Fortunately, one young man had the enterprising idea of diverting the excess food supplies to the pet breeding industry, in order to nourish and fatten elite livestock, ready to be sold to butchers to satisfy the gluttonous palates of the ever more sybaritic burgers of the confederation. First, the food was used to fatten hamsters to be grilled and eaten on sticks. Then it was used to fatten guinea pigs, to be stuffed with onions and garlic and roasted whole. Finally, and most relevantly to this tale, it was used to fatten koi carp, to be served lightly sauteed on a bed of lambs lettuce and rocket.

The hamsters proved to be the most popular of these, being a convenient snack to purchase at funfairs and popular festivals (of which there were many, at least four a week, in every city in the country, and most villages). Guinea pigs also proved to be successful, and soon overcame the veal sausage in popularity (the sausage only recovering its status after the great Mongolian Guinea Pig Plague wiped out the remaining guinea pig population in three short weeks in 1964). The koi carp, however, remained a somewhat exotic treat, to be enjoyed only at the kind of functions in which a puking bowl was employed, kept discreetly under the bench for easy access in between courses.

This remained the case until early 1945, when a Japanese whaling boat ran aground in Arbon. After initial suspicion from the local population, these exotic foreigners soon became national celebrities, sparking a brief and evanescent fashion for all things Japanese. Ladies in Bern began to wear kimonos to church, while gentlemen in Basel took to eating macaroni with twigs, a la mode japonais. Naturally, it followed that interest in the culinary culture of the fascinating new arrivals became the 'in thing', and soon the koi carp was raised from an obscure delicacy to the dish of the moment, eaten by grizzled farmers in Schwyz and urbane bankers in Zurich alike.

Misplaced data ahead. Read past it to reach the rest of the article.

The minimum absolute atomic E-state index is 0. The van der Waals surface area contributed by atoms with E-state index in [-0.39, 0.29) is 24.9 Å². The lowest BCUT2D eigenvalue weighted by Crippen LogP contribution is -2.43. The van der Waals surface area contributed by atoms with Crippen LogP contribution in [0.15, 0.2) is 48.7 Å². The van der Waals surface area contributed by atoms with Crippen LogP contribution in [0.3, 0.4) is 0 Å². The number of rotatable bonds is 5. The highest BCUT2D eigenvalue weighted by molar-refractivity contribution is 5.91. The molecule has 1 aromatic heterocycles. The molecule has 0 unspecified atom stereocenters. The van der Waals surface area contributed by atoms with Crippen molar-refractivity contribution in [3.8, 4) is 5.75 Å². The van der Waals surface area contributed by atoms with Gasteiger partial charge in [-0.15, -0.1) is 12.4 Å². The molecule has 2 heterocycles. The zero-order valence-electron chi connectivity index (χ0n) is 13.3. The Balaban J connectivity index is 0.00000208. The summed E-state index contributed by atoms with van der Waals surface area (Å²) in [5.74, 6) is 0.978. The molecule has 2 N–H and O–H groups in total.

Of course, as is inevitable in such affairs, the fashion for all things Japanese passed, and other novelties were sought, from the conversion of wine cellars to fallout shelters, to the acquisition of shiny yellow things from the north. And yet, somehow, the taste for koi carp remained. As the ladies of Bern returned to wearing drab brown dresses, and the gentlemen of Basel returned to eating pork with a fork, the grizzled farmers of Schwyz and the urbane bankers of Zurich continued to feast upon the strange yellow fish of Japan, making it a regular Friday evening routine, replacing the more traditional perch and trout, eventually driving the farmers of such fish to bankruptcy and ruin.

These days, koi carp is seen as something of an old-fashioned dish, the kind of thing your grandma made you eat when you had to stay at her musty old house in the mountains. But still it remains, as one of the signature dishes of the Helvetic Confederation, alongside fondue and raclette, and the ubiquitous chocolate bar.

I find it a little bland, myself. But each to his own, eh?
Reply With Quote
The following 4 users would like to thank for this useful post:
  #17  
Old 06.11.2009, 22:02
22 yards's Avatar
All mod cons
 
Join Date: Jul 2009
Location: Basel-Land
Posts: 9,148
Groaned at 290 Times in 229 Posts
Thanked 19,529 Times in 7,690 Posts
22 yards has a reputation beyond repute22 yards has a reputation beyond repute22 yards has a reputation beyond repute22 yards has a reputation beyond repute22 yards has a reputation beyond repute22 yards has a reputation beyond repute
Re: American with Swiss Exchange Student

Koiotic -- what everyone is saying here, is please share! What are the stories, what are the problems? We're all dying to know (so we can help you).

And please do tell us where your exchange student comes from; the canton is very important. Also which language she speaks at home.

Popcorn coming up ...

Last edited by 22 yards; 06.11.2009 at 23:00.
Reply With Quote
This user would like to thank 22 yards for this useful post:
  #18  
Old 06.11.2009, 22:06
SailAway's Avatar
Junior Member